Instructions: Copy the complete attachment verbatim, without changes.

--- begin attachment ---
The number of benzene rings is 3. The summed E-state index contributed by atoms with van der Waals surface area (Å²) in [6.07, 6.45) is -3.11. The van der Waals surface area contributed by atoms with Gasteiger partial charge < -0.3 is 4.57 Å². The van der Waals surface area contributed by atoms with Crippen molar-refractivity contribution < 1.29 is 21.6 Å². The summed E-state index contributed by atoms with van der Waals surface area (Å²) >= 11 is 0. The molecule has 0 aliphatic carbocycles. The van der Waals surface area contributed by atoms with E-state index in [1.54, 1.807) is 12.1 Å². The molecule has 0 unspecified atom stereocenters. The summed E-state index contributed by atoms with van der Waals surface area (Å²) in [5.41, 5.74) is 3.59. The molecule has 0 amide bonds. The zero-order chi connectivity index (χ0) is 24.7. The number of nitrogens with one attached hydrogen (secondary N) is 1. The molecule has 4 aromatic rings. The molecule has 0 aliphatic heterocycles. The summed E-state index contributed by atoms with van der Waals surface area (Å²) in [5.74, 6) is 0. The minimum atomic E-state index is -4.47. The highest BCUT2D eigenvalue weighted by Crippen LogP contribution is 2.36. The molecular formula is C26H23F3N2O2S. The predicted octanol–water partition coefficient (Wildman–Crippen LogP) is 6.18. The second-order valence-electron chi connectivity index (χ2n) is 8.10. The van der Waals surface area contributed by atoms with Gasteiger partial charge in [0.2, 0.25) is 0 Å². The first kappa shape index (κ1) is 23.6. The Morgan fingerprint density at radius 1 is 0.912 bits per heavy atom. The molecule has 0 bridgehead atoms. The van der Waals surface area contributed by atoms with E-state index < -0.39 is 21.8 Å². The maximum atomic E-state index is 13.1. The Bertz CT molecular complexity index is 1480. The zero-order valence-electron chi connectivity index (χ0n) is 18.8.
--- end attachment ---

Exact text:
The number of benzene rings is 3. The summed E-state index contributed by atoms with van der Waals surface area (Å²) in [6.07, 6.45) is -3.11. The van der Waals surface area contributed by atoms with Gasteiger partial charge < -0.3 is 4.57 Å². The van der Waals surface area contributed by atoms with Crippen molar-refractivity contribution < 1.29 is 21.6 Å². The summed E-state index contributed by atoms with van der Waals surface area (Å²) >= 11 is 0. The molecule has 0 aliphatic carbocycles. The van der Waals surface area contributed by atoms with E-state index in [1.54, 1.807) is 12.1 Å². The molecule has 0 unspecified atom stereocenters. The summed E-state index contributed by atoms with van der Waals surface area (Å²) in [5.41, 5.74) is 3.59. The molecule has 0 amide bonds. The zero-order chi connectivity index (χ0) is 24.7. The number of nitrogens with one attached hydrogen (secondary N) is 1. The molecule has 4 aromatic rings. The molecule has 0 aliphatic heterocycles. The summed E-state index contributed by atoms with van der Waals surface area (Å²) in [5.74, 6) is 0. The minimum atomic E-state index is -4.47. The highest BCUT2D eigenvalue weighted by Crippen LogP contribution is 2.36. The molecular formula is C26H23F3N2O2S. The predicted octanol–water partition coefficient (Wildman–Crippen LogP) is 6.18. The second-order valence-electron chi connectivity index (χ2n) is 8.10. The van der Waals surface area contributed by atoms with Gasteiger partial charge in [0.2, 0.25) is 0 Å². The first kappa shape index (κ1) is 23.6. The Morgan fingerprint density at radius 1 is 0.912 bits per heavy atom. The molecule has 0 bridgehead atoms. The van der Waals surface area contributed by atoms with E-state index < -0.39 is 21.8 Å². The maximum atomic E-state index is 13.1. The Bertz CT molecular complexity index is 1480. The zero-order valence-electron chi connectivity index (χ0n) is 18.8.